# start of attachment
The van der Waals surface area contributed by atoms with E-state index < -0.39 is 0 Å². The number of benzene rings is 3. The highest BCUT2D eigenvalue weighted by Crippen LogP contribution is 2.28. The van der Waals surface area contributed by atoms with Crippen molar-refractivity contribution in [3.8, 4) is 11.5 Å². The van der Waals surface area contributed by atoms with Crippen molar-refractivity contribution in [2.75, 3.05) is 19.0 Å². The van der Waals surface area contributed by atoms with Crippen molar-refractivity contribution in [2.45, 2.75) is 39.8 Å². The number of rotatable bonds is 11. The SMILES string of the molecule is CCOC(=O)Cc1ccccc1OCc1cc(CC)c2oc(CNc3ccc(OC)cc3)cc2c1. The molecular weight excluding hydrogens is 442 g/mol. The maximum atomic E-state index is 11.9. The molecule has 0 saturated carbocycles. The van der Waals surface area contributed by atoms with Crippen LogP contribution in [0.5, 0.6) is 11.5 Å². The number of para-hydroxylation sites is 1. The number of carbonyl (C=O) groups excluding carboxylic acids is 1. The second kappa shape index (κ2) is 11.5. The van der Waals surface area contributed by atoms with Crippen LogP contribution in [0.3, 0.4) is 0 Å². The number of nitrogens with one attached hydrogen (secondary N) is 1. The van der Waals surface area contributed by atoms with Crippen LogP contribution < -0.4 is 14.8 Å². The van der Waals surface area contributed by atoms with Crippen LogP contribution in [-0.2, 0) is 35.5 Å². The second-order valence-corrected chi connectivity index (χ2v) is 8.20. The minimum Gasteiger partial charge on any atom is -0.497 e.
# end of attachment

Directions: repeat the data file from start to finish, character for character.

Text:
The van der Waals surface area contributed by atoms with E-state index < -0.39 is 0 Å². The number of benzene rings is 3. The highest BCUT2D eigenvalue weighted by Crippen LogP contribution is 2.28. The van der Waals surface area contributed by atoms with Crippen molar-refractivity contribution in [3.8, 4) is 11.5 Å². The van der Waals surface area contributed by atoms with Crippen molar-refractivity contribution in [2.75, 3.05) is 19.0 Å². The van der Waals surface area contributed by atoms with Crippen molar-refractivity contribution in [2.45, 2.75) is 39.8 Å². The number of rotatable bonds is 11. The SMILES string of the molecule is CCOC(=O)Cc1ccccc1OCc1cc(CC)c2oc(CNc3ccc(OC)cc3)cc2c1. The molecular weight excluding hydrogens is 442 g/mol. The maximum atomic E-state index is 11.9. The molecule has 0 saturated carbocycles. The van der Waals surface area contributed by atoms with Crippen LogP contribution in [0.5, 0.6) is 11.5 Å². The number of para-hydroxylation sites is 1. The number of carbonyl (C=O) groups excluding carboxylic acids is 1. The second kappa shape index (κ2) is 11.5. The van der Waals surface area contributed by atoms with Crippen LogP contribution in [0.3, 0.4) is 0 Å². The number of nitrogens with one attached hydrogen (secondary N) is 1. The van der Waals surface area contributed by atoms with Crippen LogP contribution < -0.4 is 14.8 Å². The van der Waals surface area contributed by atoms with Crippen LogP contribution in [-0.2, 0) is 35.5 Å². The second-order valence-corrected chi connectivity index (χ2v) is 8.20. The minimum Gasteiger partial charge on any atom is -0.497 e.